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Comment Hmmm (Score 4, Interesting) 488

Well I'm not to sure how I feel about this. I currently have the streaming + 1 dvd. I only watch a dvd every few months but the option was still nice to have. There is no way I would pay 8 bucks a month for the few dvds I would watch. But on the other hand the streaming selection is pretty poor so paying 8 bucks a month for just streaming doesn't seem like that great of a deal. I think they've shot themselves in the foot but without a great alternative they will probably get away with it.

Comment Re:Dangerous mercury vapor does not belong near ki (Score 1) 990

... Either way it is unlikely to harm the kid unless the kid ingests the carpet...

So then it is a real concern as it is likely a child, especially under 3, would do something like eat the carpet or something that touched the carpet. I know my kids try and eat anything they can get their hands on.

Comment Re:Dangerous mercury vapor does not belong near ki (Score 1) 990

Several months ago, a CFL broke right next to my 2-year old son. I had the sense to get him out of the room, but not for about 10 seconds. After much research, I discovered that a CFL has about 4 milligrams of Mercury that is released as a vapor (which is readily absorbed by the body unlike the solid form). The EPA website's cleanup instructions were vast. They even recommended that all clothing that came in contact with any of the CFL be destroyed. I assumed this also meant the wall-to-wall carpeting in my son's bedroom where he plays. Do I think the EPA is probably being a bit paranoid? Sure. But this is my son we are talking about during his key mental development years. A little paranoia is in order. Who knows how much mercury vapor he inhaled. Yes, I got rid of the carpet. I'm personally stocking up on incadescents until LED or Halogon alternatives become viable. BTW-- I vote Democratic ticket and am otherwise pretty liberal.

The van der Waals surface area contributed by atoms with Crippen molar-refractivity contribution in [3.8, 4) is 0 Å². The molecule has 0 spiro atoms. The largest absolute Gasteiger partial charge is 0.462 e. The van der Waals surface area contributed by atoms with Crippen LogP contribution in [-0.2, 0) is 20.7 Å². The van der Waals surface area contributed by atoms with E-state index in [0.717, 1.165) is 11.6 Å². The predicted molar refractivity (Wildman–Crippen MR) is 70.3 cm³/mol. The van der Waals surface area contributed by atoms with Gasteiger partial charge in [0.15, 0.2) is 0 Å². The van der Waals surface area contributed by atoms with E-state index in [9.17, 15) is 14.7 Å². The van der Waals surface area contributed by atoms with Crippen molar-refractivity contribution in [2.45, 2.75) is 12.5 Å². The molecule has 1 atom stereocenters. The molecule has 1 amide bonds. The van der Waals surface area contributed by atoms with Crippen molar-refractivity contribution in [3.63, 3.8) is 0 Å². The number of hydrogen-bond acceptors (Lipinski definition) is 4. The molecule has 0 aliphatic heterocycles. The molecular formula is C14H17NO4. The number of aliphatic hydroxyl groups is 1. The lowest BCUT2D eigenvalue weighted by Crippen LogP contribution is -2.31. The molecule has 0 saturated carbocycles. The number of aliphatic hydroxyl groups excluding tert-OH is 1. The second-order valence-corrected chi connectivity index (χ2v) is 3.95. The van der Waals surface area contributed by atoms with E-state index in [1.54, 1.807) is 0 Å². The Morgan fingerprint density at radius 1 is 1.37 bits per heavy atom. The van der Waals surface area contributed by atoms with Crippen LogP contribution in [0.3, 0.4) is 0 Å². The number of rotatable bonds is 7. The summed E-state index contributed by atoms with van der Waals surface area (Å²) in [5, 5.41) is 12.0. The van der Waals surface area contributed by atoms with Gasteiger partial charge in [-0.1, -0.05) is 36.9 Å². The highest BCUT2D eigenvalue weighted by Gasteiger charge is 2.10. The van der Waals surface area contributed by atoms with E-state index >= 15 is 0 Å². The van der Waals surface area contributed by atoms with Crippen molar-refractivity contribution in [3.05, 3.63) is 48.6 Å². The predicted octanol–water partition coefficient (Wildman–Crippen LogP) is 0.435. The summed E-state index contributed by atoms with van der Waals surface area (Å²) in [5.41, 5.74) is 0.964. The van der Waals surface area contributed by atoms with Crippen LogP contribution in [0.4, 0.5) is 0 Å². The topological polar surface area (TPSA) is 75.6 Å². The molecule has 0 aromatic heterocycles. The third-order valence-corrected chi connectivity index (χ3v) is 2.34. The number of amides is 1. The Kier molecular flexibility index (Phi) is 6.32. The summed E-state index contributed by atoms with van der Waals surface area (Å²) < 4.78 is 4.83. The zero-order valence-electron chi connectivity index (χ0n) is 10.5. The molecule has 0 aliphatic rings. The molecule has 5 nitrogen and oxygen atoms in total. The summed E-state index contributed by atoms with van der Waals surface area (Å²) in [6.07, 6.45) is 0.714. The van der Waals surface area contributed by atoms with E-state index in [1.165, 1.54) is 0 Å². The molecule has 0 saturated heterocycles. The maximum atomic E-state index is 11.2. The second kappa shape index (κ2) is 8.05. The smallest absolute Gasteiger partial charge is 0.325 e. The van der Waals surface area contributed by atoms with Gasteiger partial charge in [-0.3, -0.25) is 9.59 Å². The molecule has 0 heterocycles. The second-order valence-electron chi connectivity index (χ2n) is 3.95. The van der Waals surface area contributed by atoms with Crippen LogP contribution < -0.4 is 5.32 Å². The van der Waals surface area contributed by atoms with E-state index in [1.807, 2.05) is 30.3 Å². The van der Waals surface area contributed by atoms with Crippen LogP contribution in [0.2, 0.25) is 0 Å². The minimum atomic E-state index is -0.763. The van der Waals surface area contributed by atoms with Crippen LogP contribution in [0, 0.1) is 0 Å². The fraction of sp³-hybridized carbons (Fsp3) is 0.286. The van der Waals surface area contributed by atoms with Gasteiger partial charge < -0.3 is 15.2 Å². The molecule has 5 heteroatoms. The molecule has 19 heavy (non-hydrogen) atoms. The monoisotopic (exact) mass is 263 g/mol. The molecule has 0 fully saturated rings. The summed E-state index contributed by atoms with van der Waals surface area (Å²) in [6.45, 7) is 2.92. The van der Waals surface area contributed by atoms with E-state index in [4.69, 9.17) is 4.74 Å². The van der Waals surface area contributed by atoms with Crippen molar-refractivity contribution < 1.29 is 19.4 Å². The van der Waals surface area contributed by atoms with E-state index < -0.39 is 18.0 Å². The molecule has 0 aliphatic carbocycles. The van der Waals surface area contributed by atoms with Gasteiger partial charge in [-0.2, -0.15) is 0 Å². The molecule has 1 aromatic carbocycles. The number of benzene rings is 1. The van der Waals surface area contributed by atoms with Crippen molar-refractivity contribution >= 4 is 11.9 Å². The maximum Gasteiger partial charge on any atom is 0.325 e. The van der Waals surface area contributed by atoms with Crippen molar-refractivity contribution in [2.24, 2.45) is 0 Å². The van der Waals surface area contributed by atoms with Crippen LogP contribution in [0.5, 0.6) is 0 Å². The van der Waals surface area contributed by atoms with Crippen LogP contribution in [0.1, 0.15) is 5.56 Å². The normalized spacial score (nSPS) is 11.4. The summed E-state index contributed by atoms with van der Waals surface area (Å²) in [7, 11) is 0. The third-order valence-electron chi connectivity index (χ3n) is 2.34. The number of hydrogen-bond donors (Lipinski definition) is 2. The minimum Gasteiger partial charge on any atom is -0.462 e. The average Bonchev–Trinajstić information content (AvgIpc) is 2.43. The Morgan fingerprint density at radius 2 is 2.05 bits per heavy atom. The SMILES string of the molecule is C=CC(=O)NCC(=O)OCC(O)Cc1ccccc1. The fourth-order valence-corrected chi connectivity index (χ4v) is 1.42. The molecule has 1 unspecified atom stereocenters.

I've run in to the same issue. I was changing a CFL and it shattered in to tiny pieces. I have two young kids at home and based on what the EPA recommends you need to call in professionals to clean your house and remove any surface, specifically cloth or carpet, that could be contaminated. Also you should put the broken light bulb in a glass jar and properly dispose of it. Scary stuff. I'd much rather just have to clean up some broken pieces of glass.

Comment Re:People need to get out more (Score 3, Insightful) 467

People will use all kinds of reasons to justify their behaviour. I imagine this name would make all kinds of people want to try out the software as well. Do you think the main purpose of the open source community is to provide tools for megacorporations?

I don't see how this naming would make anyone want to try out this software. But what it would do is make it difficult for a person in a business environment to search for and access this package, especially those with strict internet filtering.


Submission + - IE Surrenders First Countries To Chrome (conceivablytech.com)

An anonymous reader writes: It is no secret that Chrome’s market share varies dramatically in different geographic across the globe, but it has caught us by surprise that Chrome is now the most popular browser in at least four countries. Chrome appears to be especially strong in South America, where it now leads in Argentina, Chile and Uruguay.